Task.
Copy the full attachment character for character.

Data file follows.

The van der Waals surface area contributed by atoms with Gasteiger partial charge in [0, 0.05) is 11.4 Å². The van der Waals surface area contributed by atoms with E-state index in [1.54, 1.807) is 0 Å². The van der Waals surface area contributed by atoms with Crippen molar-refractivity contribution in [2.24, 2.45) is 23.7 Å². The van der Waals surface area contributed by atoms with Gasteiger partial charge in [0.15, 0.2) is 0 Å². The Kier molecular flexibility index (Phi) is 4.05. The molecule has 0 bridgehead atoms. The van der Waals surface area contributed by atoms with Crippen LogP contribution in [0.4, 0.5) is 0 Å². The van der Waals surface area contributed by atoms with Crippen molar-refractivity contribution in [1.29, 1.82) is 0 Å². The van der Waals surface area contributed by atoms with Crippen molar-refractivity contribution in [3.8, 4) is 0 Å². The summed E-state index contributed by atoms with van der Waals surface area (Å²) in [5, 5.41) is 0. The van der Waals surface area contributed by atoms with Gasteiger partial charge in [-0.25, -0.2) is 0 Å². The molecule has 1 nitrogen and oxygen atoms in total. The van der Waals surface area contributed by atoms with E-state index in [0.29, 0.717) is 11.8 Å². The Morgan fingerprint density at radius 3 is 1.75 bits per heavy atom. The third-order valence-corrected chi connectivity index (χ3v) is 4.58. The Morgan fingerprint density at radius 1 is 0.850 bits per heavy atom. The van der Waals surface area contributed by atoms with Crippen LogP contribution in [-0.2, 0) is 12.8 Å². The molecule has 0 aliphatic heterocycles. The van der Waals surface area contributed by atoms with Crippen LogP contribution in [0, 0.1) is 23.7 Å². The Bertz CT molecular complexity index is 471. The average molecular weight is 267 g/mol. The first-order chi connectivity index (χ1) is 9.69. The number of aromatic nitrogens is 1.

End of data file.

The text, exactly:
The van der Waals surface area contributed by atoms with Gasteiger partial charge in [0, 0.05) is 11.4 Å². The van der Waals surface area contributed by atoms with E-state index in [1.54, 1.807) is 0 Å². The van der Waals surface area contributed by atoms with Crippen molar-refractivity contribution in [2.24, 2.45) is 23.7 Å². The van der Waals surface area contributed by atoms with Gasteiger partial charge in [0.15, 0.2) is 0 Å². The Kier molecular flexibility index (Phi) is 4.05. The molecule has 0 bridgehead atoms. The van der Waals surface area contributed by atoms with Crippen LogP contribution in [0.4, 0.5) is 0 Å². The van der Waals surface area contributed by atoms with Crippen molar-refractivity contribution in [1.29, 1.82) is 0 Å². The van der Waals surface area contributed by atoms with Crippen molar-refractivity contribution in [3.8, 4) is 0 Å². The summed E-state index contributed by atoms with van der Waals surface area (Å²) in [5, 5.41) is 0. The van der Waals surface area contributed by atoms with Gasteiger partial charge in [-0.25, -0.2) is 0 Å². The molecule has 1 nitrogen and oxygen atoms in total. The van der Waals surface area contributed by atoms with E-state index in [0.29, 0.717) is 11.8 Å². The Morgan fingerprint density at radius 3 is 1.75 bits per heavy atom. The third-order valence-corrected chi connectivity index (χ3v) is 4.58. The Morgan fingerprint density at radius 1 is 0.850 bits per heavy atom. The van der Waals surface area contributed by atoms with Crippen LogP contribution in [-0.2, 0) is 12.8 Å². The molecule has 0 aliphatic heterocycles. The van der Waals surface area contributed by atoms with Crippen LogP contribution in [0, 0.1) is 23.7 Å². The Bertz CT molecular complexity index is 471. The average molecular weight is 267 g/mol. The first-order chi connectivity index (χ1) is 9.69. The number of aromatic nitrogens is 1.